Posted in On Assignment 5

The Overall Reflection on the Fifth Part of the Course

I genuinely can’t believe that this is the final part of the course. Starting Music 1: Composing Music, I had no idea how many of the musical elements I would get the opportunity to re-investigate, while also voyaging through different traditions, cultures and historical periods, where they were utilized in distinct ways.

Despite studying the course for quite some time, I was yet again pleasantly surprised at being pointed to a side of a musical element I haven’t noticed until now. Similarly to counterpoint, I’ve been devotedly studying harmony at a high level for more than 5 years. Nevertheless, I was fascinated by how much depth one gets to explore by creatively re-examining just the fundamental concepts such as tonic/dominant relationship and the dominant. For the former, I was intrigued that not even complex masking can destroy the affinity of dominant to resolve into tonic, while for the latter, I was amazed at the revelation that the improvisation on one chord could constitute a whole composition.

In this aspect, I was profoundly touched by Wagner’s Prelude to Das Rheingold, where the masterful gradation of a single chord was turned into an existential allegory. The prelude also influenced me to search for the rare drones in Western classical music, which in turn drew my attention to the genre of pastorale.

With the last assignment piece, it’s time to say goodbye to my first course of the degree. It truly encouraged and motivated me to carry on with my studies, while also giving me a new set of skills, knowledge and fresh perspective for composing, introducing me to a whole new range of genres, forms, styles, compositions, and composers from different periods. This resulted in amazing projects, assignments, and research that kept engaging my creativity. What seemed to be full of limitations, or something that in itself seemed to have been a limitation, actually provided me with an abundance of inventive material. But most importantly, I am entirely uplifted and inspired to continue my musical voyage, that began with this course and all the unique things it offered.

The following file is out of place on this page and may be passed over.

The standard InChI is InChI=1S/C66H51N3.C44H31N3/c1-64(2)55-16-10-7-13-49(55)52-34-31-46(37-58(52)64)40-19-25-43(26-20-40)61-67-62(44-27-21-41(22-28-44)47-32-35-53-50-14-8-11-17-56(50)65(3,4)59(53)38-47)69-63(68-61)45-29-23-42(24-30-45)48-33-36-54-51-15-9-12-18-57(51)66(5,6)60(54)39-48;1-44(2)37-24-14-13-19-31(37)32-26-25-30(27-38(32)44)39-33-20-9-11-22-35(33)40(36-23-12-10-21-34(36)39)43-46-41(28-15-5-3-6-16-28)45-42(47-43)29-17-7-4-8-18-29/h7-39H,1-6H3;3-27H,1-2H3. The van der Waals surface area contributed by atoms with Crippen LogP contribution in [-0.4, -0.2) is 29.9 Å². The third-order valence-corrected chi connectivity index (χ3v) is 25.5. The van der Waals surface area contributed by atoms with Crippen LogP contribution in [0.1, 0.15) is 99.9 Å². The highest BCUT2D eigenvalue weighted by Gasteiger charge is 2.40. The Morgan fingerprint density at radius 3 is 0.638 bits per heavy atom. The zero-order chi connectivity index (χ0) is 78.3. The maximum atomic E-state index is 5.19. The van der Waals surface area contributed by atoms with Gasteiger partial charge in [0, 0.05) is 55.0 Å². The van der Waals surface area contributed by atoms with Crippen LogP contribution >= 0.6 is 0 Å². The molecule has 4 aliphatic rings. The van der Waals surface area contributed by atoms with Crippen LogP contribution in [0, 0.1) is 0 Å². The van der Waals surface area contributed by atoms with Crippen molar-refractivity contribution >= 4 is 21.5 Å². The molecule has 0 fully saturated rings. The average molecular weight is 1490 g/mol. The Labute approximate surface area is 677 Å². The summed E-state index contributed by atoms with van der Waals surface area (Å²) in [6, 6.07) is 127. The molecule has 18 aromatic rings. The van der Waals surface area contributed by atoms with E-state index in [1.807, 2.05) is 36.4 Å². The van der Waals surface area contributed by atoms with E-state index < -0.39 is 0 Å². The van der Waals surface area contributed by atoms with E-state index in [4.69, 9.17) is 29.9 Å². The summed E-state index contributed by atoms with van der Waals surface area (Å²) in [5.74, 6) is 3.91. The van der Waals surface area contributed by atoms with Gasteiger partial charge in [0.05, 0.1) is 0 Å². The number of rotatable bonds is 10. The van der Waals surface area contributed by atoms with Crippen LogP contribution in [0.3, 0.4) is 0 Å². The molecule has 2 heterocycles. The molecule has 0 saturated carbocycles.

Posted in On Assignment 5

Assignment 5 Reflection, A: Tutor feedback and Revision

Together with the assignments, we are recommended to send our reflective notes. In this regard, I wrote an overall reflection on the fifth part of the course, as well as an overall reflection about the course itself. Additionally, the assignment 5 notes also contain some reflective comments, especially in the brief and conclusion. Finally, in this post, I will give my thought on my tutor’s feedback, and in the following post, I will review my work against the assessment criteria points.

Regarding the general assignment aim to postpone the effect of the perfect cadence until the end of the piece, my tutor commented:

“You have achieved this well, and kept the music flowing until the final cadence.”

This is something I worked on very hard to achieve, and I am glad to hear that I’ve succeeded.

About the notation and presentation, my tutor notes that the ideas are clearly expressed, but to be careful of clashes in the score, where some details partially obscuring other markings. I reviewed the score and spent some time on trying to make each marking clear. She also adds that maybe I can include rubato or flessibile to suggest more flexibility to the performer. In this sense, at the beginning of the score, I added sempre flessible, to indicate freedom to the performer in the interpretation and performance throughout the piece. The feedback also mentions that I could add circa for some leeway to the tempo for the performer, which I did for every tempo expression in the revision.